A woman has been sitting in our lobby for 71 minutes. Patiently waiting. Sitting and chatting. More precisely, a candidate for our administrative/bookkeeper position has been sitting patiently for more than an hour. Part of this is her own doing - she was 20 minutes early; part of it is happenstance - our branch manager had another meeting this morning that is running muuuuuch longer than expected. She's not concerned; she's willing to wait.

This is a huge point in her favour. She has been speaking with our recruitment manager and our current administrator, and has been demonstrating how personable and professional she is - two key points to this position.

But I'm not writing this to talk about her; I'm writing this to talk about me (is there any topic more important?).

I have held positions for the last 5 or 6 years that have included recruiting and interviewing as main tasks. This is no coincidence. I like doing this. However, recently, my interviewing is more straightforward. Often, it comes in the form of "networking", so that by the time I am proposing a candidate to a client, I have already met and spoken with this person a multitude of times. The final "interview" acts more as a fine tuning of a proposal, rather than a qualifying interrogation. This process works for me, but I am kind of missing out.

Years ago, when I was in retail, my district manager suggested that at the end of all interviews I could ask candidates to "sell me this pencil" (referring to the mechanical pencil I had been using during the interview). It was a pretty great question. I learned next to nothing about the candidate's sales ability, but I learned a lot about the person's temperament. It was a frivolous question, but I wanted to find people who would take the request seriously. That would say a lot about how they would approach the job.

I have done other "tricky" things. I once had a candidate for an admin position express an interest to eventually get into HR. At the end of the interview, I asked her to grade my interviewing techniques (since hiring can be part of HR duties). Out of the corner of my eye, I could see my colleague (who shared the office space) shuddering as he tried not to laugh.

The point of this blog post is that I miss doing a lot of these things - these interviewing tricks - and I think I should re-focus and try to work them back into my interviewing process. The problem is that when I'm interviewing a Project Manager with 30 years experience, I can't really ask him to "sell me this pencil". I guess I'll just have to learn some new techniques. [tips welcome!]

P.S. Regarding "sell me this pencil", it was a damned nice pencil. I looked through all the pencils at the office supply store and picked that one out for a variety of reasons. When a candidate couldn't think of at least one good thing to say about my pencil, it irked me. How dare they be so dismissive of my pencil!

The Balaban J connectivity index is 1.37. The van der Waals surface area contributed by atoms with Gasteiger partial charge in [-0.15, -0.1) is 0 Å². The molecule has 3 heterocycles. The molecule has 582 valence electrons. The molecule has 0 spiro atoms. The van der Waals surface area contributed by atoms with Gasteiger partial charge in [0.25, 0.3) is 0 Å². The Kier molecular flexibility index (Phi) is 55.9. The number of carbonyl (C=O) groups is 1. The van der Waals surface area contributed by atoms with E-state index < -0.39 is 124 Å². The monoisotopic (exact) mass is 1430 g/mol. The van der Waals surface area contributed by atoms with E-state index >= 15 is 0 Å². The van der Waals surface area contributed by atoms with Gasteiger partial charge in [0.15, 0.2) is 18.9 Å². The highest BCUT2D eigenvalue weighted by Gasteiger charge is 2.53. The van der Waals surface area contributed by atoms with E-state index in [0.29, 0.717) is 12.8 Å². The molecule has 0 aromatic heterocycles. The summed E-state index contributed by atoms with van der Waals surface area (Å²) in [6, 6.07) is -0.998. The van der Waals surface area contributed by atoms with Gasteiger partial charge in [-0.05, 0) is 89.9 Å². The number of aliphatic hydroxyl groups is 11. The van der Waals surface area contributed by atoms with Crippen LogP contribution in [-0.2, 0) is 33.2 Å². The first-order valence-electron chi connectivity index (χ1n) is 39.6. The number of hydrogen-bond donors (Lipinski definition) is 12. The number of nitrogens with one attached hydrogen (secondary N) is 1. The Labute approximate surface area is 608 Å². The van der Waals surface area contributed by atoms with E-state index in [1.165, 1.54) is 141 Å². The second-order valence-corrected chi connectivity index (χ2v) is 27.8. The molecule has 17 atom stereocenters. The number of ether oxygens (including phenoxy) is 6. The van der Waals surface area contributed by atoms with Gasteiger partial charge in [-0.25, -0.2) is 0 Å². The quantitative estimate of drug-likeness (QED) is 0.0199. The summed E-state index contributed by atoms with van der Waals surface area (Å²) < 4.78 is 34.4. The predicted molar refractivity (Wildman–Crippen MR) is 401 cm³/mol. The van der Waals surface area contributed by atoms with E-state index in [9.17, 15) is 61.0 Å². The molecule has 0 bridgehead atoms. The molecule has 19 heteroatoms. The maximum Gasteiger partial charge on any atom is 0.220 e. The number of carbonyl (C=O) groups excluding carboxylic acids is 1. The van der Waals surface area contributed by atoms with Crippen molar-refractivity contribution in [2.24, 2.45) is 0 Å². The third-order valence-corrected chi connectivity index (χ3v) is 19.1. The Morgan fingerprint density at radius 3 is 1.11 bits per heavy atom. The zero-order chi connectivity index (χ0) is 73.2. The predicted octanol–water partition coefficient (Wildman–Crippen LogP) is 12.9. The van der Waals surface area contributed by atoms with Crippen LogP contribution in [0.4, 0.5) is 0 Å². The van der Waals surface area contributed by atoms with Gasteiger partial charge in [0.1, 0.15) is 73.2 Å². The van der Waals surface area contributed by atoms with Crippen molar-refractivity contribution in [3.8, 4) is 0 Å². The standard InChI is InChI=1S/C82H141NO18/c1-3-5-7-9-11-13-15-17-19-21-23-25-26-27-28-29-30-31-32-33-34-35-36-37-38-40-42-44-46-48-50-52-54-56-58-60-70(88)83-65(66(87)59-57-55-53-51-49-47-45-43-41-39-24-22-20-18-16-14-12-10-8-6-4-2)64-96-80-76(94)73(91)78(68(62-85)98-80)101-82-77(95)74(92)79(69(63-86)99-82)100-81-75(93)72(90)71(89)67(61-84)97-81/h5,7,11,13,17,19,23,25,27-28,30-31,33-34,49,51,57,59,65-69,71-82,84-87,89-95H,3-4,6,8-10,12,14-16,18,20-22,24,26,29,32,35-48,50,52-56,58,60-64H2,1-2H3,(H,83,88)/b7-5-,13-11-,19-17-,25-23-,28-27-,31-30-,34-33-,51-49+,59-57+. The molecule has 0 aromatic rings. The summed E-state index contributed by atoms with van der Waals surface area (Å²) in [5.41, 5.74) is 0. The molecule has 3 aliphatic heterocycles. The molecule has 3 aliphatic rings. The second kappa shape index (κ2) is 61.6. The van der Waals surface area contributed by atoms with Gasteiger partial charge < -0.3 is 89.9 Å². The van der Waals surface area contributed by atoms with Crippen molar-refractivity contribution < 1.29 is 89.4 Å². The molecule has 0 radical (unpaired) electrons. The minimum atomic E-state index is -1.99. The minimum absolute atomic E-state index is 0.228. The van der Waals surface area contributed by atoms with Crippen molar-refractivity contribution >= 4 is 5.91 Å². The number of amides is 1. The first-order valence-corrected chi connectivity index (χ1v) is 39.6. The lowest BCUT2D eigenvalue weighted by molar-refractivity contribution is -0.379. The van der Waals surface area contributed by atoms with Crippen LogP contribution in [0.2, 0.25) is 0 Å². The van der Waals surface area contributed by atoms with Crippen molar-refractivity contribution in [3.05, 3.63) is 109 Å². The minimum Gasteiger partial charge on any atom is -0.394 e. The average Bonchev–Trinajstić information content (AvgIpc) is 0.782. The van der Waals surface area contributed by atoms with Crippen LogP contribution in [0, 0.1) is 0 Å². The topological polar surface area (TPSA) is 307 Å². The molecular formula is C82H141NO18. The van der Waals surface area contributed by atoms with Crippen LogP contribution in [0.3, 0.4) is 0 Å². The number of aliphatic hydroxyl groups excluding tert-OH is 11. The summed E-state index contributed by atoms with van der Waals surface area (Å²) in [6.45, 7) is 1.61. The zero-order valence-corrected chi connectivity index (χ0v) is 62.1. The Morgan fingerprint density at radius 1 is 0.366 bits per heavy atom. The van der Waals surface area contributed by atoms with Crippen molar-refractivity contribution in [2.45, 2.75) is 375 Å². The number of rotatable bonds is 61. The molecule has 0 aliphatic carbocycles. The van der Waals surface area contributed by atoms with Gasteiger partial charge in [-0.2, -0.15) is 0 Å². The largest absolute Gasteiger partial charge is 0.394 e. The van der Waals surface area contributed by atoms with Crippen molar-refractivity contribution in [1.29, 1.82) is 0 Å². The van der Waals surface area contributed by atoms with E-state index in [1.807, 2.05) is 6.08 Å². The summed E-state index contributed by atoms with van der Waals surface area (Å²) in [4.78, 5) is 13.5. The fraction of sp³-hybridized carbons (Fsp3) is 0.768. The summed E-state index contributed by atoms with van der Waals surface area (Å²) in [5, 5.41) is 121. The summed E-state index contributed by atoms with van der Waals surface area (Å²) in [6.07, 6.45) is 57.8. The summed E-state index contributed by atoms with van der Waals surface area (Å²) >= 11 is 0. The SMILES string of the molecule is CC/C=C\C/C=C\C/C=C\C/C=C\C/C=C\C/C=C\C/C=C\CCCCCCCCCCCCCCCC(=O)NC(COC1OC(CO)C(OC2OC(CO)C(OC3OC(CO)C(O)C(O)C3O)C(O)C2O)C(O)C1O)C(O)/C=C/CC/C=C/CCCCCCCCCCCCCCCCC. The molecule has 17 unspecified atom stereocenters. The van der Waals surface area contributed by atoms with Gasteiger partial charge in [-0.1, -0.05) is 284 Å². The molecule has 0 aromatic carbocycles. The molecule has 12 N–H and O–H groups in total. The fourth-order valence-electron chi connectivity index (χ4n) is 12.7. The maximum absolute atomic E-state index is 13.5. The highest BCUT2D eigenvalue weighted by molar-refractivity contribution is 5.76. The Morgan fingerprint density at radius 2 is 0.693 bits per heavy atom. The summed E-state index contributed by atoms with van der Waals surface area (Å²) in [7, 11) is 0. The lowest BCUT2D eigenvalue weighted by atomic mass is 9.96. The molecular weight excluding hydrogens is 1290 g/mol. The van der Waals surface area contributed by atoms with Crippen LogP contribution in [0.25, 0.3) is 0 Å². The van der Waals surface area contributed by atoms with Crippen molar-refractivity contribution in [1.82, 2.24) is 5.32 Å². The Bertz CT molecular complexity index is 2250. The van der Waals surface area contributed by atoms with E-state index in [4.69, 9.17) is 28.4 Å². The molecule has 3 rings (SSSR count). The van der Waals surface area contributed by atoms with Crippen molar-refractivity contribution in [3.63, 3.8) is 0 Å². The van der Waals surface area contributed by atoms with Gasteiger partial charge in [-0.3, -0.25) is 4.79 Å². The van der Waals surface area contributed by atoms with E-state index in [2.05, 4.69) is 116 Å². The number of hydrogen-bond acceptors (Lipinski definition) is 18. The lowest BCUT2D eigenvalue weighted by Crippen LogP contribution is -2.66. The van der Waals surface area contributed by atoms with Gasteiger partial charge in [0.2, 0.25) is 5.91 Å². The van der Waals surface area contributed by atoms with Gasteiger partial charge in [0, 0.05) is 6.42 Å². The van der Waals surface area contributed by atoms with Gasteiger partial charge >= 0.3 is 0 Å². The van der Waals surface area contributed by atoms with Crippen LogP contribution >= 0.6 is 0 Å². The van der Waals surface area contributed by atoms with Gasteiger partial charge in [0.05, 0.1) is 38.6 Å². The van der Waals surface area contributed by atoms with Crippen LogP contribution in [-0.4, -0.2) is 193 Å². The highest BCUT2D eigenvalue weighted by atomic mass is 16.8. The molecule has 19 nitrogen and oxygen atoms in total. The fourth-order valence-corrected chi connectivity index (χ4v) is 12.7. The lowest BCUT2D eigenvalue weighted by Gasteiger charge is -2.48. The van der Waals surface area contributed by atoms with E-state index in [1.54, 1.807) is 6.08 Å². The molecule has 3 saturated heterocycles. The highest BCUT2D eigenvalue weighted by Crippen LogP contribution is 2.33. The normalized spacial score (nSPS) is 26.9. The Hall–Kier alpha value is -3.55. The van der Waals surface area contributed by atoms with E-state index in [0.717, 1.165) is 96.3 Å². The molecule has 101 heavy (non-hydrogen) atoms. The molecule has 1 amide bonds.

[Orignally posted at jonathanmcleodrecruiting.blogspot.com at 10:49 am.

Views: 111

Comment by Steve Levy on June 3, 2009 at 6:00pm
...but you can ask him to manage the program that was developed to help sales people "sell the pencil."
Comment by pam claughton on June 4, 2009 at 10:04am
I've never been a fan of interviewing 'tricks' like that. I think you run the risk of losing the respect and interest of a star candidate who could be turned off when you ask her/him to sell you the pencil. That's been the feedback I've gotten from candidates when they're hit with weird/frivolous nonsense questions like this. You have to remember that it's not just you deciding which candidate, it's also the candidate choosing, or not choosing you, so why risk putting them off with odd behavior?
Comment by Tom Janz on June 4, 2009 at 12:25pm
The problem with interviewing tricks is that they introduce lots of randomness unrelated to job performance. The proven effective road to nailing top talent remains focusing in on behavior descriptions of specific achievements/challenges closely related to how successful performers create value on the job. Interview tricks can reveal useful information in some instances, but in others they will leave great performers confused and speechless or give the pretenders a platform on which to pretend. Short of building a comprehensive competency model and linking questions to the model, ask candidates to... "Describe their three most valuable job-related achievements-- detailing what they achieved, how they measured value, how it got started, the most important lesson they learned, and the time when they put that learning to best use." But then, what do I know? I am just a Canadian Organizational Psychologist who published research and wrote the book on behavioral intervieiwng.
Comment by Steve Levy on June 4, 2009 at 12:55pm
Howdy Tom,

I too did that I/O thing and know that the best predictor of what one will do tomorrow is what they do today (somewhat oversimplified but I know you understand). However, this doesn't preclude a savvy interview team from throwing in "oddball" questions to all candidates and consistently so. Naturally, it really helps to have an a priori consensus of how to ask these questions and even more important, how to "score" the answers. As long as the constructs are agreed upon and there's a sufficient amount of internal and external validity to the model and the usage of the answers, I'm very comfortable with these creative process questions.

As far as randomness, if only all interviewing teams were properly trained in and regularly used the techniques we often call "standard."
Comment by Jonathan McLeod on June 4, 2009 at 3:40pm
I'm glad to read all the thoughtful comments on this post. Thanks Tom, Pam and Steve. I've really grown to appreciate what kind of resource RecruitingBlogs is. I'm sure you will all help me get better at my job.

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